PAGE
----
SEOUL--Officials at the Kori Nuclear Power Plant, the oldest such facility in South Korea, systematically covered up a potentially very serious power failure in February, according to sources close to the case.
All power was lost for 12 minutes on Feb. 9 at the Kori-1 reactor, which, if prolonged, could have had disastrous consequences.
The plant straddles the southeastern cities of Busan and Ulsan.
Plant officials took more than a month to report the incident to the nation's nuclear safety watchdog.
The Nuclear Safety and Security Commission said the cover-up was ordered by the-then plant chief, who was due to be transferred to the head office of the publicly owned Korea Hydro and Nuclear Power Co.
The company dismissed him for failing to report the accident promptly.
According to the commission's investigation, outside electricity sources failed and the emergency diesel generator didn’t kick in, causing the 12-minute power loss, while power-supply devices were being tested.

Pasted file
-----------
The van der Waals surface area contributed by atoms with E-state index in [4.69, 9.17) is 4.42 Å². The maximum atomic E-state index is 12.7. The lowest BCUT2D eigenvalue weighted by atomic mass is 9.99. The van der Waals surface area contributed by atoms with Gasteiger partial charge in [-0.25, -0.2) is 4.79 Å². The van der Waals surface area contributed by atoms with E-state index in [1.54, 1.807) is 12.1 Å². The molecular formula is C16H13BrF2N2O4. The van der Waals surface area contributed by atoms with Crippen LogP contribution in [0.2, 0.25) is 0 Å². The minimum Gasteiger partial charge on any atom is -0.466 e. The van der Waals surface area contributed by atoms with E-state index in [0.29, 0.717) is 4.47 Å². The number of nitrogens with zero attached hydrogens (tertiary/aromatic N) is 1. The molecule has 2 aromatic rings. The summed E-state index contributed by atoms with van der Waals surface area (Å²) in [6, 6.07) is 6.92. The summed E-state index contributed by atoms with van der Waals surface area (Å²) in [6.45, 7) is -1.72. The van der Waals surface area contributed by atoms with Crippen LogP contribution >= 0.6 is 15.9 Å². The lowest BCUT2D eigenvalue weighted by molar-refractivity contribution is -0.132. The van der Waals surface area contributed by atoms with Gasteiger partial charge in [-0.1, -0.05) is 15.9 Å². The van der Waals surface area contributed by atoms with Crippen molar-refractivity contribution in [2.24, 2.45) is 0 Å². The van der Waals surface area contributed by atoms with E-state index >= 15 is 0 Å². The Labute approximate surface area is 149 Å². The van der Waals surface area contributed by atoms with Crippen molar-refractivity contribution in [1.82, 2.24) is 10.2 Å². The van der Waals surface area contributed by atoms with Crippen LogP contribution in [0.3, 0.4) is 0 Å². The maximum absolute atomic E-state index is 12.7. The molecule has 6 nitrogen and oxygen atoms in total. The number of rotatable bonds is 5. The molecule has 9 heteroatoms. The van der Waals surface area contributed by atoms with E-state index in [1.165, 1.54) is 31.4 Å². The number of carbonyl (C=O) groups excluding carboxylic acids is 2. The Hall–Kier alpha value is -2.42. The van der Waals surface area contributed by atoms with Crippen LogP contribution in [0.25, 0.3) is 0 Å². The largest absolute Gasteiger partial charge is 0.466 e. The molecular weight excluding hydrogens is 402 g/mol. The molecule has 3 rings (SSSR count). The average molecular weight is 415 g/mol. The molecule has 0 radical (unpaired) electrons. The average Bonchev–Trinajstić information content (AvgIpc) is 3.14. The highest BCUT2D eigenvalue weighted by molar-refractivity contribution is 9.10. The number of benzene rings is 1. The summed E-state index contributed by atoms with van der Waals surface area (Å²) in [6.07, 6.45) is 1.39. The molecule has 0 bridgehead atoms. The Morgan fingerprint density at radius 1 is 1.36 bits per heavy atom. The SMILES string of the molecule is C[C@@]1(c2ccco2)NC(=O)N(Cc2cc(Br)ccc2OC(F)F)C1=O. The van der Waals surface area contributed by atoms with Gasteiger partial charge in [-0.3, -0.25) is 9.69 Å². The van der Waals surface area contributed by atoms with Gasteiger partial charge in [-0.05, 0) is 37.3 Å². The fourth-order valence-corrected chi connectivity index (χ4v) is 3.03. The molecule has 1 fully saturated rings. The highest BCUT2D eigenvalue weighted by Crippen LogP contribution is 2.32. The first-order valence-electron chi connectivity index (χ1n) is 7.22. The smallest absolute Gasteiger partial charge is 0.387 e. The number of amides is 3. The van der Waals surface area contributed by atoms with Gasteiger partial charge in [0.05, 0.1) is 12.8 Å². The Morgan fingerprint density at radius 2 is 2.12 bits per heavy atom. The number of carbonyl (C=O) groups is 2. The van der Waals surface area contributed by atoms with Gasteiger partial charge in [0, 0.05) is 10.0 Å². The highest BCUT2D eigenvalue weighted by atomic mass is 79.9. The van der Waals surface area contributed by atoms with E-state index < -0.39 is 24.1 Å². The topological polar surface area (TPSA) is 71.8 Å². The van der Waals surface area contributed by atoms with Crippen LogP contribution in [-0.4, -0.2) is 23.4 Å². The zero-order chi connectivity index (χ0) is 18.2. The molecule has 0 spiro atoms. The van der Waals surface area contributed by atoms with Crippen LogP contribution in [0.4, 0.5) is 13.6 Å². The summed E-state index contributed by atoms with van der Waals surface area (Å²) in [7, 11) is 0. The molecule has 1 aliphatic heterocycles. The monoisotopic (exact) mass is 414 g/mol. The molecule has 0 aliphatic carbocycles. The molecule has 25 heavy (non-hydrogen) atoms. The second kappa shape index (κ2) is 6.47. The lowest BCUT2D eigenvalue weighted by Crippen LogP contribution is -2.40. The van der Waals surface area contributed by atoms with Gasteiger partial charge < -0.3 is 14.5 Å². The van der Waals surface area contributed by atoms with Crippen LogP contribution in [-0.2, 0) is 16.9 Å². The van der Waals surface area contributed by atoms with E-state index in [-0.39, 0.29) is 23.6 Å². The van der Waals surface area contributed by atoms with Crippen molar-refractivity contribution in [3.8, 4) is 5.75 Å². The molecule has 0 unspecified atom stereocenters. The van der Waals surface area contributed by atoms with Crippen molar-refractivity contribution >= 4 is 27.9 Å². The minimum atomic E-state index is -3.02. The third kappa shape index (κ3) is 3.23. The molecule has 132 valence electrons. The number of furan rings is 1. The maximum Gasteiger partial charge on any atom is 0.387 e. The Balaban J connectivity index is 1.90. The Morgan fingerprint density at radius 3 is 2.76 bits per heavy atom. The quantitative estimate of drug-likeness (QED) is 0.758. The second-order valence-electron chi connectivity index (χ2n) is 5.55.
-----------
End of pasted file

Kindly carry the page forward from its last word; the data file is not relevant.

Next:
Under the law, plant officials were obliged to report the accident immediately and notify municipalities and local residents by issuing an emergency warning.
The commission is weighing legal action against the former plant chief and other officials.
A member of the commission on secondment to the plant had no knowledge of the event for more than one month.
The commission also disclosed that the accident came to light by chance. It emerged that a Busan assembly member initiated an inquiry only after learning of the mishap during a conversation at a local restaurant.
The watchdog was launched as an independent body last October to bolster nuclear safety following the nuclear disaster in Japan last year.
Its credibility is already under attack because it failed to uncover the incident at the Kori Nuclear Power Plant in a timely manner.
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